To the Editor:
It is hard to disagree with any of the points Jim Valette made in last week’s Islander regarding the proposed contract between the Municipal Review Commission (MRC) and Delta Thermal Energy (DTE.)
MRC bought a ‘pig in a poke’ contracting with Fiberight, with no experience other than a small pilot plant. Any engineer knows that scaling up a pilot plant to full-scale operation is never a sure thing. MRC either did not engage a good engineer or ignored his advice. That Fiberight could not even construct its base building without a one-year delay should have shown the firm was not as competent as believed. Without contracts or permits for its product, Fiberight could not succeed. It’s hard to believe MRC did not do the required due diligence review but apparently they did not. Nor, apparently, was the contract written with adequate guarantees or insurances.
You’d think MRC learned something from that experience, but apparently not. It’s negotiating with an even more problematic operator, DTE, that, as Mr. Valette describes, and recent articles in the Bangor Daily News relate: a.) has never run a facility like Fiberight’s, b.) proposes to add an unproven process that isn’t examined or permitted by Maine DEP, c.) has (perhaps – there seems some question) experience only with a small pilot facility and d.) has possibly falsified some of its references and credentials.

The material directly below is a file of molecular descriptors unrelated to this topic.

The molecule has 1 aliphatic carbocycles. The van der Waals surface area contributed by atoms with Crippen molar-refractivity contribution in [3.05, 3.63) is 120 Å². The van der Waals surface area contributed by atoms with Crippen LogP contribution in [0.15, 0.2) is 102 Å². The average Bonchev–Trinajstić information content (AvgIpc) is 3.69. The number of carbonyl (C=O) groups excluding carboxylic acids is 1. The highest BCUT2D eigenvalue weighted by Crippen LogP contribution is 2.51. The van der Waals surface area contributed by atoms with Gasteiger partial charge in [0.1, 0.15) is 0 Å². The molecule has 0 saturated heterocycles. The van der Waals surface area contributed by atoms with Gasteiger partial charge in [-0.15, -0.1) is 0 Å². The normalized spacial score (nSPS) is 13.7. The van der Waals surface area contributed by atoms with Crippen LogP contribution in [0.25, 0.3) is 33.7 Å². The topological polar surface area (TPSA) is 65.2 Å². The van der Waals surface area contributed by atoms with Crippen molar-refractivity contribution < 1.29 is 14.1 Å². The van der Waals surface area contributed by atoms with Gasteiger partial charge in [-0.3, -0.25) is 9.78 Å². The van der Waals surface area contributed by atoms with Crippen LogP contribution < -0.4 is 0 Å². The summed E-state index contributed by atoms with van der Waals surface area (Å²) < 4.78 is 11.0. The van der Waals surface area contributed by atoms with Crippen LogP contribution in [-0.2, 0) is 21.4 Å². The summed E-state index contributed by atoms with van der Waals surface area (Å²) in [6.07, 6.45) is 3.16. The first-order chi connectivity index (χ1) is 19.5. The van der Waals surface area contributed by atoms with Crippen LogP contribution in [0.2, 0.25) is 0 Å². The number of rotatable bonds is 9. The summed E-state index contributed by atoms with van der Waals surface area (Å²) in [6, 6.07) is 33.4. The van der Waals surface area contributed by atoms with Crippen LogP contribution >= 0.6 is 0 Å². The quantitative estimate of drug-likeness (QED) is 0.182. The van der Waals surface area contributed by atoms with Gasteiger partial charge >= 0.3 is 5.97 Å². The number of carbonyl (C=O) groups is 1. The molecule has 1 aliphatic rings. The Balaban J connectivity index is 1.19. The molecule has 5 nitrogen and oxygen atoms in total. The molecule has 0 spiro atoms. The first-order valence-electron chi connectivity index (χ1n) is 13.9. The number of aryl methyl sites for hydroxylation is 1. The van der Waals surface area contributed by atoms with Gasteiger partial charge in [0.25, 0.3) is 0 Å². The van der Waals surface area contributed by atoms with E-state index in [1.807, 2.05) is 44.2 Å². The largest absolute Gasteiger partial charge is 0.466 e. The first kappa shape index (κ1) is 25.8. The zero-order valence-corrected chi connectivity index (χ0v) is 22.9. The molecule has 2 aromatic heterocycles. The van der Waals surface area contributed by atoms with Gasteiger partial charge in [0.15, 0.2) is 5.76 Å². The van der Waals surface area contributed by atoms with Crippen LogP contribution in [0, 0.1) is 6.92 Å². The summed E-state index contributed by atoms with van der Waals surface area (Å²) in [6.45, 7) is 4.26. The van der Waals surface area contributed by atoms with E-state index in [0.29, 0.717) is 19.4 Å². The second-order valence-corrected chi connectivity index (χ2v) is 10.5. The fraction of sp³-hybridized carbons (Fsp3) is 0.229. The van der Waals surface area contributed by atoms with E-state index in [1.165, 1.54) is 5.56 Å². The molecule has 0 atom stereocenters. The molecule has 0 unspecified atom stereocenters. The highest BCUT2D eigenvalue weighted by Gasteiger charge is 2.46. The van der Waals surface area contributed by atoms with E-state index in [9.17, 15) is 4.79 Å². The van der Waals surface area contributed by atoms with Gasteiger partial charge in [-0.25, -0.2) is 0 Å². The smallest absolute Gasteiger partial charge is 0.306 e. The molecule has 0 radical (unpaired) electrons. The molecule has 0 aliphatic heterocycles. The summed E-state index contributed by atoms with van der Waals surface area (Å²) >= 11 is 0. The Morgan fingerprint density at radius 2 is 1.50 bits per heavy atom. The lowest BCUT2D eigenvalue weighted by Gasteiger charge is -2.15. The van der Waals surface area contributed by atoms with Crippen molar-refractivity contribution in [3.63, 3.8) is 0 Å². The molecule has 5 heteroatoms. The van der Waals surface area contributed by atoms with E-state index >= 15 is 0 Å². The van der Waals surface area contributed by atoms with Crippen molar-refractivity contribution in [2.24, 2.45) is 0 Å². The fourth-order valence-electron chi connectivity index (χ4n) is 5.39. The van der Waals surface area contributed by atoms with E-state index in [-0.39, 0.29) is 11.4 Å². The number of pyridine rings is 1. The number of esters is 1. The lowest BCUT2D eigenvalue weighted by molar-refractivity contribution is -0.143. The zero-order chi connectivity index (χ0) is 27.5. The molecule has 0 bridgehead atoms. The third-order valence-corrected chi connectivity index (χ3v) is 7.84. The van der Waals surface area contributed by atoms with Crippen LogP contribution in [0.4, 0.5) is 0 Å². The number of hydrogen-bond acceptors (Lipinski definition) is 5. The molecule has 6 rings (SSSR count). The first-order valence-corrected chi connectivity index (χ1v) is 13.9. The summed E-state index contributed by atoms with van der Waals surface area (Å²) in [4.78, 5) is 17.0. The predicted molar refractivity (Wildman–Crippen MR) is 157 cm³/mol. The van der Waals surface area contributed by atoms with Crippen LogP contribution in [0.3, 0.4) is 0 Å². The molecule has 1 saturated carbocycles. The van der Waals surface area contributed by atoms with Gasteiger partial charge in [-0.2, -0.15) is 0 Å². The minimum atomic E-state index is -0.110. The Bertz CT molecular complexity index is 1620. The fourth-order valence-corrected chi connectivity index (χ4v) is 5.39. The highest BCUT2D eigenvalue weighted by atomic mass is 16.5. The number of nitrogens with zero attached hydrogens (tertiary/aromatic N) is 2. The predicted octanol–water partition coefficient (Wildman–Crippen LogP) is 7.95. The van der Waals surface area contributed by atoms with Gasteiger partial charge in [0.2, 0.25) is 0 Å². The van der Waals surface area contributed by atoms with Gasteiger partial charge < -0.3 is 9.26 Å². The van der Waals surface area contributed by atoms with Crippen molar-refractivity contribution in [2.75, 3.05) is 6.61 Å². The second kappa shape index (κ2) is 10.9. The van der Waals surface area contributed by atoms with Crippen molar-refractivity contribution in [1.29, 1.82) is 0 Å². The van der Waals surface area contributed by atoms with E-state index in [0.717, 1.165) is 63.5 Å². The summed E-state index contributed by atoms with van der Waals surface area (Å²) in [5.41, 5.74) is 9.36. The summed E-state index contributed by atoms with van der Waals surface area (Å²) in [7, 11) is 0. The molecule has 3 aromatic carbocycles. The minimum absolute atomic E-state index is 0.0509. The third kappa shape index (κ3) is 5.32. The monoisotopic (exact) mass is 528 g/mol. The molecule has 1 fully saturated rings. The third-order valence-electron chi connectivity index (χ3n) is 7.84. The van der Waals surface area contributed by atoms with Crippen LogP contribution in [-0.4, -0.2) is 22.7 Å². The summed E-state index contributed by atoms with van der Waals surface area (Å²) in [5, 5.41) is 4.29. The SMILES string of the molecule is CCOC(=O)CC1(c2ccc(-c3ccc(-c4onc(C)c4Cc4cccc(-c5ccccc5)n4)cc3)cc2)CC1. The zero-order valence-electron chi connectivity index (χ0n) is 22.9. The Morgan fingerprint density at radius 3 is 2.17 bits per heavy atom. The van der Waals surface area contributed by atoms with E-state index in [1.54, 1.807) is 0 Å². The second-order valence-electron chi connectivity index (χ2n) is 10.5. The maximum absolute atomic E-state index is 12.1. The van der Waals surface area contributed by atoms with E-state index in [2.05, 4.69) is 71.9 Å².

Visualize a meeting between MRC and DTE:
MRC: “You will run a facility that does A, B and C.”
DTE: “No, we propose X, Y and Z.”
MRC: “Oh, that’s OK, then.”
Is this good management practice? It’s time to re-think MRC’s approach. MRC’s wishful thinking will not assure our towns an effective, efficient and environmentally-sound handling of our waste stream.